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The current state of the airport serving Missouri’s second largest metropolitan area is quite dismal, to say the least. Kansas City International Airport (MCI) serves just over 11 million passengers per year and serves a metropolitan area of around 2 million. By no means a large airport, Kansas City International Airport still sees a substantial number of connecting passengers thanks to Southwest Airlines. Even without connecting passengers, Kansas City International Airport is quite inadequate with the original three horseshoe terminals constructed in the late 1960s.

After 2006 renovations failed to address to glaring inadequacies and security concerns, Kansas City voters in 2017 voted in favor of a brand new single, unified terminal. The Kansas City City Council initially approved a $964 million plan to build a brand new airport at the current site. Now, contractors and construction partners are estimating costs potentially exceeding $1.6 billion and delays that could exceed a year. In addition to costs nearly doubling and delays, two airlines are protesting the construction project.

This photo from the airport
This photo from the airport’s Facebook page shows just how narrow the departure wing of the airport is. (Image via Kansas City International Airport on Facebook)

Spirit and Allegiant Disapprove of the Brand New KC Airport

The Kansas City Star reported that two of the airport’s tenants, Spirit Airlines and Allegiant Air, sent a letter to the Kansas City City Council expressing each airline’s concerns regarding the new terminal. The main concern the two airlines had surrounding the new terminal was not only the $1.6 billion price tag, but also how airlines would pay for the new terminal.

Kansas City voters approved a project that would be paid for by the airlines that serve the airport, not taxpayers. Though airlines did not object to the initial plan (~$960 million), the new $1.6 billion master plan has raised questions for airlines. Among construction costs that were mentioned in the letter from the two airlines were how airlines would pay for the $20+ million baggage system.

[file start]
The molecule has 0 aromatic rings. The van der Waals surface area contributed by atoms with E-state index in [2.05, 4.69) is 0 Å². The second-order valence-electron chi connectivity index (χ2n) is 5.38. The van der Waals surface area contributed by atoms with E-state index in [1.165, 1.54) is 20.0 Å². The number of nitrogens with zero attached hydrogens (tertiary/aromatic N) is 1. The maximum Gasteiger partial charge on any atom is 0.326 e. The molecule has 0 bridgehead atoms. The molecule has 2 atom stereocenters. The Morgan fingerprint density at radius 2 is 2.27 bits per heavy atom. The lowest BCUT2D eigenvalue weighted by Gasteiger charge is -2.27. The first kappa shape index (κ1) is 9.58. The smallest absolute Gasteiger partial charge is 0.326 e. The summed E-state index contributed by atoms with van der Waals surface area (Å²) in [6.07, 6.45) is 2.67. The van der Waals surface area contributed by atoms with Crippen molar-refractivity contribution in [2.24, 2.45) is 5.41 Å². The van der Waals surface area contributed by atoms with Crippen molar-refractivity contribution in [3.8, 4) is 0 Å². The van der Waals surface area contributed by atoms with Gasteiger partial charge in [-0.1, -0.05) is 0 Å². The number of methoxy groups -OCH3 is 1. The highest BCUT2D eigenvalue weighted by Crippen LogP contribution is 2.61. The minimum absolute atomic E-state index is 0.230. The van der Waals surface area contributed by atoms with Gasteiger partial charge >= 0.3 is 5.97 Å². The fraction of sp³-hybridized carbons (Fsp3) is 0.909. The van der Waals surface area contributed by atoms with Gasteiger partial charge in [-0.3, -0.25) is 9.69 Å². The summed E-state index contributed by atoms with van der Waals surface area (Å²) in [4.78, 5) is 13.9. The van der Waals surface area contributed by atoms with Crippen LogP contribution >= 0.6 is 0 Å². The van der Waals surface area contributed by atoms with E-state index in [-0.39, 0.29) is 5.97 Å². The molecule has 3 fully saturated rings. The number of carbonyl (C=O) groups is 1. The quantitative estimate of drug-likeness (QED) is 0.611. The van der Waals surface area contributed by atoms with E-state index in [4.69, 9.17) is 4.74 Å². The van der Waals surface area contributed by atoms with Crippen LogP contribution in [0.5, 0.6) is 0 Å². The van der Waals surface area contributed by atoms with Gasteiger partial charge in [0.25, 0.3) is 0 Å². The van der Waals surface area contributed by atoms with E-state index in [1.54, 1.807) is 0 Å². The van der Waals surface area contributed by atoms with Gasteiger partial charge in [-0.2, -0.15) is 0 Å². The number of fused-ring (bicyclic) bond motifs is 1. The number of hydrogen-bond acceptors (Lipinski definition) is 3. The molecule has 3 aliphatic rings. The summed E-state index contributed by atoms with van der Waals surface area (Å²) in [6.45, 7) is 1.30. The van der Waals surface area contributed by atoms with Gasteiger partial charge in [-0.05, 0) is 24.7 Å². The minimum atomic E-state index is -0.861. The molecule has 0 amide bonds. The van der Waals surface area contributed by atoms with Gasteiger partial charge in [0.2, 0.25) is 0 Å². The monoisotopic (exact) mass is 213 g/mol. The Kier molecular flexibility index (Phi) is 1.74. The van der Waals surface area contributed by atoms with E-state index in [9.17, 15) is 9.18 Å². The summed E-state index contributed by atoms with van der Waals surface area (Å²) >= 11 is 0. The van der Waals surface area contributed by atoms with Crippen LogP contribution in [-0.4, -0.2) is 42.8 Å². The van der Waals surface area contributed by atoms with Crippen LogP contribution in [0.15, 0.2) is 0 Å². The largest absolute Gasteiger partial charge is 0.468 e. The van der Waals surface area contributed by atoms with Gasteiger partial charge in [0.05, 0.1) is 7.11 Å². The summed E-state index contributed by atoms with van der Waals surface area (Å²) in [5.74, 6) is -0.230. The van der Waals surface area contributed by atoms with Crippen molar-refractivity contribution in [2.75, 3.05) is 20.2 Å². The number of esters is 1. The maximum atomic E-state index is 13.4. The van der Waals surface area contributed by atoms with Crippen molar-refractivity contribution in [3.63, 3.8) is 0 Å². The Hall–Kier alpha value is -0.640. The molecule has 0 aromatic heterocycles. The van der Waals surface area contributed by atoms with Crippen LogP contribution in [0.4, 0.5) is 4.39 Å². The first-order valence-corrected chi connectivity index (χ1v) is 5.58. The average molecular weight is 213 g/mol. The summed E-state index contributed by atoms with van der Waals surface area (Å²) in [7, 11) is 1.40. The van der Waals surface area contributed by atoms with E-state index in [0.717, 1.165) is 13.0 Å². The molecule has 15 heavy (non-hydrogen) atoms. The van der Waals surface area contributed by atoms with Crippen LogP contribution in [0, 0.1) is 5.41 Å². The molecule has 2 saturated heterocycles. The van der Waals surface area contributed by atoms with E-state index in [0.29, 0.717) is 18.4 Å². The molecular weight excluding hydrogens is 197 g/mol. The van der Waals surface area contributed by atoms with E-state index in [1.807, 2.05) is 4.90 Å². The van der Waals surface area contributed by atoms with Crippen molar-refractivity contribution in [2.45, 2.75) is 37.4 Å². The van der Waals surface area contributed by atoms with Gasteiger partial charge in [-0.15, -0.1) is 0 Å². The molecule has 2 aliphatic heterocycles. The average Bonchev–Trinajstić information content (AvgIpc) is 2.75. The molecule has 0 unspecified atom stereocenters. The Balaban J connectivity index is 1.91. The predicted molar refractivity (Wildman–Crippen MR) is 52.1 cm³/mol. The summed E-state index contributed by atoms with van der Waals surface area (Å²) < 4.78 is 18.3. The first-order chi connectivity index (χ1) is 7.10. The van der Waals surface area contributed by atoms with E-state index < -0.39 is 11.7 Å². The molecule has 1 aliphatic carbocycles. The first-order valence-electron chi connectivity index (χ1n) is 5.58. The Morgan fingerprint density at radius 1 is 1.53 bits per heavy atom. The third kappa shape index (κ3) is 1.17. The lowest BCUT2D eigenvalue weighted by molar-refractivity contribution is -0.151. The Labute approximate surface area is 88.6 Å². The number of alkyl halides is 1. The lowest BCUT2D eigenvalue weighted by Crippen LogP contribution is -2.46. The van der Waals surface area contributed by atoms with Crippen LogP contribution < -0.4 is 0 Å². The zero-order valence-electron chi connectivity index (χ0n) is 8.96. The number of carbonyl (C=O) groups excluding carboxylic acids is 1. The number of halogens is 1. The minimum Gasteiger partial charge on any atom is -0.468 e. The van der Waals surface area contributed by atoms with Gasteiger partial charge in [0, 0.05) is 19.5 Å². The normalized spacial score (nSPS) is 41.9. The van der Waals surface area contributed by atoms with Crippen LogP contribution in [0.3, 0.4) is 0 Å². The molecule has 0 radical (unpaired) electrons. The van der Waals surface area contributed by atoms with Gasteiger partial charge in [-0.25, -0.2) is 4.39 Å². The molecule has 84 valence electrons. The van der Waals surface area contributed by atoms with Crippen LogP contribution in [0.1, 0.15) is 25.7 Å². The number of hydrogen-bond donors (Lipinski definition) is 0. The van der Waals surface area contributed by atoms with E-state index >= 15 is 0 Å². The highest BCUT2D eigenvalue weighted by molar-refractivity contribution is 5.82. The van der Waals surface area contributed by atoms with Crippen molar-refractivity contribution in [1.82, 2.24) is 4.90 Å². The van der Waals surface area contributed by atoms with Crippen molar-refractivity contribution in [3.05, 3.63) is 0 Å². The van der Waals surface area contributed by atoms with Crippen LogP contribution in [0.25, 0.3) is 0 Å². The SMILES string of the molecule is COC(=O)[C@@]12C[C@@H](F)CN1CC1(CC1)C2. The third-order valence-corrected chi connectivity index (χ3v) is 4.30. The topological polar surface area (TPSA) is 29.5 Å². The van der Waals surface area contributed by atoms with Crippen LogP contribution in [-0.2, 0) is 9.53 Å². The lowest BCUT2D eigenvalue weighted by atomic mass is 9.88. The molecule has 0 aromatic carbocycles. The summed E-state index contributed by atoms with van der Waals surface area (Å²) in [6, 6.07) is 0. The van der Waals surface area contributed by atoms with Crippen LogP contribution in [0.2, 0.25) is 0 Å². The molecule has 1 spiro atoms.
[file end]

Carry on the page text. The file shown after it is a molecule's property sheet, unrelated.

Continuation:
In a statement to the Kansas City Star, a Spirit Airlines executive said, “We believe the current investment proposal is simply … too costly for smaller new entrant carriers to bear and still deliver the value that we deliver to the community in terms of low airfares.” Both Allegiant and Spirit stated that they believe Kansas City is in need of upgraded terminal facilities.

The agreement between the city and the airport’s tenants is still under negotiation. Allegiant Air’s VP of Airports and Government Affairs Keith Hansen expressed concern that larger airlines at the airport expected smaller airlines like Allegiant and Spirit to pay more than is necessary.

While the objections from the two budget carriers are most likely far from the final nail in the coffin for the ambitious new airport project, it presents yet another variable that will need to be addressed moving forward. The far more significant barrier for the KC Airport project is the rising costs and delays.

The new Kansas City airport terminal would consist of two modern airside concourses accessible from a single main atrium. The airport would feature 42 gates expandable to 50 gates should additional gates be needed in the future. The project also includes a new parking structure.

For many, the new Kansas City International Airport project might not seem very relevant, however, a new development from Southwest Airlines has raised the stakes for the city and passengers. According to the Kansas City Business Journal, a new modern airport terminal at Kansas City International Airport would serve as the airline’s perfect new mid-continent hub. If Southwest Airlines were to move to a newly constructed Kansas City International Airport terminal, passengers from across the Midwest who normally connect via Chicago-Midway (MDW) or St. Louis-Lambert International Airport (STL) would likely connect through Kansas City.

As of the Kansas City Star’s report on Allegiant and Spirit’s objection to the project, construction was still slated to begin sometime in 2019.

H/T: USAToday

Featured image via Kansas City, MO government

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